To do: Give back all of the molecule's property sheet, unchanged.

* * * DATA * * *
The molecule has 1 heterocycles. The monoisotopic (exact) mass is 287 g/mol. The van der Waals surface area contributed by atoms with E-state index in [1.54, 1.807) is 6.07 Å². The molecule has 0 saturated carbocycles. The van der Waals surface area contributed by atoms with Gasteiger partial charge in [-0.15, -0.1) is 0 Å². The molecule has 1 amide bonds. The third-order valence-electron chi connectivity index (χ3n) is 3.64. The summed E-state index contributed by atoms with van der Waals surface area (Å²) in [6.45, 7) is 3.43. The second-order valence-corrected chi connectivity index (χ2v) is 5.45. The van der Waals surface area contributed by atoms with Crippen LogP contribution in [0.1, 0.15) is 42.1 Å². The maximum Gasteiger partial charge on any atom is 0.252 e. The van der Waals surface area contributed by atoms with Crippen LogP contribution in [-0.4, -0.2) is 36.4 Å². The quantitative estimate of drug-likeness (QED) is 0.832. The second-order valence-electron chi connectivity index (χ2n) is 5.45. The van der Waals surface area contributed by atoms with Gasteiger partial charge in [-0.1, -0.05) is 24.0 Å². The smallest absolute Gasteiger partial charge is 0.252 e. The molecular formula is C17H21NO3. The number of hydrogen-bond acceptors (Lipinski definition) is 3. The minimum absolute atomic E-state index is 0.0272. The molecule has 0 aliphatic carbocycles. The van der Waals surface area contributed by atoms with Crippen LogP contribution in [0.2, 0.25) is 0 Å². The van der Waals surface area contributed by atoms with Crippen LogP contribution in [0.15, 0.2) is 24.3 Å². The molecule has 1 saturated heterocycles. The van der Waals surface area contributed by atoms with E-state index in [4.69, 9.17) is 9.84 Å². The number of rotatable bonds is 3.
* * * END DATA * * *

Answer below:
The molecule has 1 heterocycles. The monoisotopic (exact) mass is 287 g/mol. The van der Waals surface area contributed by atoms with E-state index in [1.54, 1.807) is 6.07 Å². The molecule has 0 saturated carbocycles. The van der Waals surface area contributed by atoms with Gasteiger partial charge in [-0.15, -0.1) is 0 Å². The molecule has 1 amide bonds. The third-order valence-electron chi connectivity index (χ3n) is 3.64. The summed E-state index contributed by atoms with van der Waals surface area (Å²) in [6.45, 7) is 3.43. The second-order valence-corrected chi connectivity index (χ2v) is 5.45. The van der Waals surface area contributed by atoms with Crippen LogP contribution in [0.1, 0.15) is 42.1 Å². The maximum Gasteiger partial charge on any atom is 0.252 e. The van der Waals surface area contributed by atoms with Crippen LogP contribution in [-0.4, -0.2) is 36.4 Å². The quantitative estimate of drug-likeness (QED) is 0.832. The second-order valence-electron chi connectivity index (χ2n) is 5.45. The van der Waals surface area contributed by atoms with Gasteiger partial charge in [-0.1, -0.05) is 24.0 Å². The smallest absolute Gasteiger partial charge is 0.252 e. The molecular formula is C17H21NO3. The number of hydrogen-bond acceptors (Lipinski definition) is 3. The minimum absolute atomic E-state index is 0.0272. The molecule has 0 aliphatic carbocycles. The van der Waals surface area contributed by atoms with Crippen LogP contribution in [0.2, 0.25) is 0 Å². The van der Waals surface area contributed by atoms with Crippen LogP contribution in [0.15, 0.2) is 24.3 Å². The molecule has 1 saturated heterocycles. The van der Waals surface area contributed by atoms with E-state index in [4.69, 9.17) is 9.84 Å². The number of rotatable bonds is 3.